Signs of Daylight

It doesn’t take much. A glimpse of a photograph. A memory springing on me, seemingly out of nowhere. The way the quiet morning wraps around me as I sit at my desk. Whatever provokes it, it brings on a sudden feeling of eternal emptiness. Almost anything can trigger the onset of waves of anguish. Tears abruptly well up in my eyes and roll down my cheeks. I feel the sense of loss so acutely that I think the pain may be physical. Maybe it is. If I were to allow myself to start sobbing, I am afraid I might never stop. Grief never ends. It may hide its face for a while, but when it returns it is just as powerful as it ever was. Sometimes it is temporarily debilitating; for a brief few moments, I can do nothing but weep. Sometimes it is so strong I would do almost anything to make it stop. Slowly, though, its hold on me weakens. But when it hits me particularly hard,  its residue can stay with me for hours. On occasion, days. This morning, though, it is not as overwhelming as it can be. I am grateful for that.


Mi novia searched online for information that might explain why my sleep patterns seem to have changed radically in the last few weeks—why I sleep so much during the day and wake in the middle of the night. She learned that cancer—presumably its treatment, like chemo—can cause such changes in one’s sleep patterns. I have been assuming, for no good reason, that the effects on me of chemo—7-10 days of fatigue after a chemo infusion—would be the only physical effects I would experience. Apparently, that is not the case. As she pointed out, the chemo drugs likely affect the body for the entire period between treatments, but not always in predictable ways. Maybe that explains my weird sleeping habits. I slept for several hours yesterday afternoon, woke for a while, then slept again, then woke, then slept again. I woke up around 2, stayed in bed (and drifted in and out of sleep) until 3, got up for a minute, went back to bed (but did not sleep), and finally got up around 4:15. Getting up at that hour is good for my morning serenity, but if the bizarre sleep patterns are the price, perhaps…oh, never mind.


The woods are lovely, dark and deep. But I have promises to keep, and miles to go before I sleep.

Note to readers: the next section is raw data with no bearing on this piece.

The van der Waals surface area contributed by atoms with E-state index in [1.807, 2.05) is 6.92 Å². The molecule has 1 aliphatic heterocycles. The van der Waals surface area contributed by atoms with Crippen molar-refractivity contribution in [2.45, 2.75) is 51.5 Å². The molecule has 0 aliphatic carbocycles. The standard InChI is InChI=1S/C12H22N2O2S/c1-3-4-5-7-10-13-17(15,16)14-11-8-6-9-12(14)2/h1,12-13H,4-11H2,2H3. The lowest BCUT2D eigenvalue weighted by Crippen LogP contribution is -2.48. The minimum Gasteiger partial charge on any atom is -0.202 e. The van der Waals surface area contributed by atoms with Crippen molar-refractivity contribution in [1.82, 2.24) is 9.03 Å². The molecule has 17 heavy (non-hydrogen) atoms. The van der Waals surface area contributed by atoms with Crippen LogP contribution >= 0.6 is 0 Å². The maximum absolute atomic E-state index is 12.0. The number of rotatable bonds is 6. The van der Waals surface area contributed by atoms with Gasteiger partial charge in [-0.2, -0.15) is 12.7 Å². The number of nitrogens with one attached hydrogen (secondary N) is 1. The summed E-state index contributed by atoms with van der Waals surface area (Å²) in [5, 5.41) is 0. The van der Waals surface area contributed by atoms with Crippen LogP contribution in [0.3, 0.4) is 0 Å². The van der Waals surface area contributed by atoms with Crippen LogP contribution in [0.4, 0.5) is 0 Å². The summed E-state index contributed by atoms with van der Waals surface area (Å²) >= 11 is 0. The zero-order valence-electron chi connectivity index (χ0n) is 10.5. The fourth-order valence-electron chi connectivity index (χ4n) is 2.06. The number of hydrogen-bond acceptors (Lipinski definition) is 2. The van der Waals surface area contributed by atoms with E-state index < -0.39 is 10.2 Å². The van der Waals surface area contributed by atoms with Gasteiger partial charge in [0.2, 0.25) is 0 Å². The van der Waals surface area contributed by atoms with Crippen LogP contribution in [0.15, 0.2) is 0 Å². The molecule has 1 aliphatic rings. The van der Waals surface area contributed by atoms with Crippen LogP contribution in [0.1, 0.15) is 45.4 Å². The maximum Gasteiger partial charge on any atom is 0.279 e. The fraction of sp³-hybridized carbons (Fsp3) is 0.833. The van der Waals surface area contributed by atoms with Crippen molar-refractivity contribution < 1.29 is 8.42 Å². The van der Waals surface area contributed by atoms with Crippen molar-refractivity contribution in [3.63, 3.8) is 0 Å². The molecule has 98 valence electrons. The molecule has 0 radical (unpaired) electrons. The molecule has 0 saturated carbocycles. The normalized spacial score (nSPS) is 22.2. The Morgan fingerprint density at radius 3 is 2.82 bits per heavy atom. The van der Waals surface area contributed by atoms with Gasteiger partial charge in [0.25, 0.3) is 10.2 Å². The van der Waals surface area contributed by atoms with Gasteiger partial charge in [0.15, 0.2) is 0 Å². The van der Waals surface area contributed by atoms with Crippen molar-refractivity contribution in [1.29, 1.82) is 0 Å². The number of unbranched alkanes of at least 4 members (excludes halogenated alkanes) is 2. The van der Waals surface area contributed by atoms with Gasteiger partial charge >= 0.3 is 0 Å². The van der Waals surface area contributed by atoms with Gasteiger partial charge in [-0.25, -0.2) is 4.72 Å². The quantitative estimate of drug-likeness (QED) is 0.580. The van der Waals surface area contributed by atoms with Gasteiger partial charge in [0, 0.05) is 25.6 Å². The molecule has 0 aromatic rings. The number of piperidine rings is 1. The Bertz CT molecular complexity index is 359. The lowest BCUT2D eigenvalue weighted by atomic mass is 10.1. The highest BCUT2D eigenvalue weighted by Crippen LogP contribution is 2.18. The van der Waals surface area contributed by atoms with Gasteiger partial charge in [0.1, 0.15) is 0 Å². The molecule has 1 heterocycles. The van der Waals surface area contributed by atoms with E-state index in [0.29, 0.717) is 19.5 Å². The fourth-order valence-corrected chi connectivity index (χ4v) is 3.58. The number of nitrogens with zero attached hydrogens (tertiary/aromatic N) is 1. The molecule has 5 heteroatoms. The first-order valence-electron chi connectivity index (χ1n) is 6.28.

~ Robert Frost ~


Though I think I am keeping it in check for the most part, I think I have been slipping in and out of depression, especially lately. Cancer treatments notwithstanding, maybe that could explain my deviant sleep patterns. I understand, of course, that my diagnosis of a recurrence of cancer must contribute to how I function and how I feel, but it’s the stuff that accompanies the diagnosis that seems to exacerbate my experience. I have every hope that I will beat cancer again, but I think it’s natural to contemplate “what if” I do not. How will mi novia respond? What about my siblings? The possibility pressures me to take action in updating my will, etc. and to ensure that I have properly established beneficiaries for my financial accounts…but, pressure notwithstanding, I have not acted (with legitimate reasons, but even so…). I sometimes want to bury my head beneath a comforter and forget everything. But that does not help, of course. I must simply allow the depression (or simple anxiety) to pass. I have not devoted enough time and attention to my responsibilities to church, either, which contributes to my sense that I am barely treading water. Some days I want to abandon everything; find a hidden cabin deep in the woods and just vegetate. Skip treatments, skip responsibilities, skip engaging with people. But because that is neither practical nor productive, I claw my way out of that pit and return to what is at least a moderate sense of normalcy. I saw a therapist twice in recent months. For several reasons, she is not likely to be of real value to me. Finding any therapist who both accepts Medicare patients and has an opening is damn near impossible; but not just any therapist will do. I am not quite sure what I am looking for, but might know it if I encounter it. My self-diagnosed depression/anxiety may be off the mark, anyway. And trying to fit therapy in alongside chemo and doctor visits and all the other crap probably would be almost impossible. I think I’ve talked myself out of it. Plenty of people do just fine coping, without therapy; I am confident I will cope, as well.